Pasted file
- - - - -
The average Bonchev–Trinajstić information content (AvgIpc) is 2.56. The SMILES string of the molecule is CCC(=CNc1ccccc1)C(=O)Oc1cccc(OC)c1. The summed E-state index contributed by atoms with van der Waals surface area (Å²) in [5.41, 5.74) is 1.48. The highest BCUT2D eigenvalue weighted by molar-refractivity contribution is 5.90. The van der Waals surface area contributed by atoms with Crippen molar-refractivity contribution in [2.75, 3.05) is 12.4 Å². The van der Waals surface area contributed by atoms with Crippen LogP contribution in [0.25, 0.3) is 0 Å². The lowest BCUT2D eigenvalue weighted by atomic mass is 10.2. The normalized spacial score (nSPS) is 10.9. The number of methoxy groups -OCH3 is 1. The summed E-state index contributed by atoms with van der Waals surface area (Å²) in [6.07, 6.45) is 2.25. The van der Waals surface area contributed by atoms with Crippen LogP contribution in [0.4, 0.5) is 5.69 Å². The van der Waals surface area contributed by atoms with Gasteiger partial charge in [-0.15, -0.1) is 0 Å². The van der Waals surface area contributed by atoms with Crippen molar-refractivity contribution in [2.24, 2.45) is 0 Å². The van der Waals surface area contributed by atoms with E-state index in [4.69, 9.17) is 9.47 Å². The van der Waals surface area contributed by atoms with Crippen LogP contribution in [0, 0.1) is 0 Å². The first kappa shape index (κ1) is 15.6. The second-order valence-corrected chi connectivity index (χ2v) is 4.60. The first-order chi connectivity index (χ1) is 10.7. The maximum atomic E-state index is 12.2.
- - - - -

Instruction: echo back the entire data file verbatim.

The average Bonchev–Trinajstić information content (AvgIpc) is 2.56. The SMILES string of the molecule is CCC(=CNc1ccccc1)C(=O)Oc1cccc(OC)c1. The summed E-state index contributed by atoms with van der Waals surface area (Å²) in [5.41, 5.74) is 1.48. The highest BCUT2D eigenvalue weighted by molar-refractivity contribution is 5.90. The van der Waals surface area contributed by atoms with Crippen molar-refractivity contribution in [2.75, 3.05) is 12.4 Å². The van der Waals surface area contributed by atoms with Crippen LogP contribution in [0.25, 0.3) is 0 Å². The lowest BCUT2D eigenvalue weighted by atomic mass is 10.2. The normalized spacial score (nSPS) is 10.9. The number of methoxy groups -OCH3 is 1. The summed E-state index contributed by atoms with van der Waals surface area (Å²) in [6.07, 6.45) is 2.25. The van der Waals surface area contributed by atoms with Crippen LogP contribution in [0.4, 0.5) is 5.69 Å². The van der Waals surface area contributed by atoms with Gasteiger partial charge in [-0.15, -0.1) is 0 Å². The van der Waals surface area contributed by atoms with Crippen molar-refractivity contribution in [2.24, 2.45) is 0 Å². The van der Waals surface area contributed by atoms with E-state index in [4.69, 9.17) is 9.47 Å². The van der Waals surface area contributed by atoms with Crippen LogP contribution in [0, 0.1) is 0 Å². The first kappa shape index (κ1) is 15.6. The second-order valence-corrected chi connectivity index (χ2v) is 4.60. The first-order chi connectivity index (χ1) is 10.7. The maximum atomic E-state index is 12.2.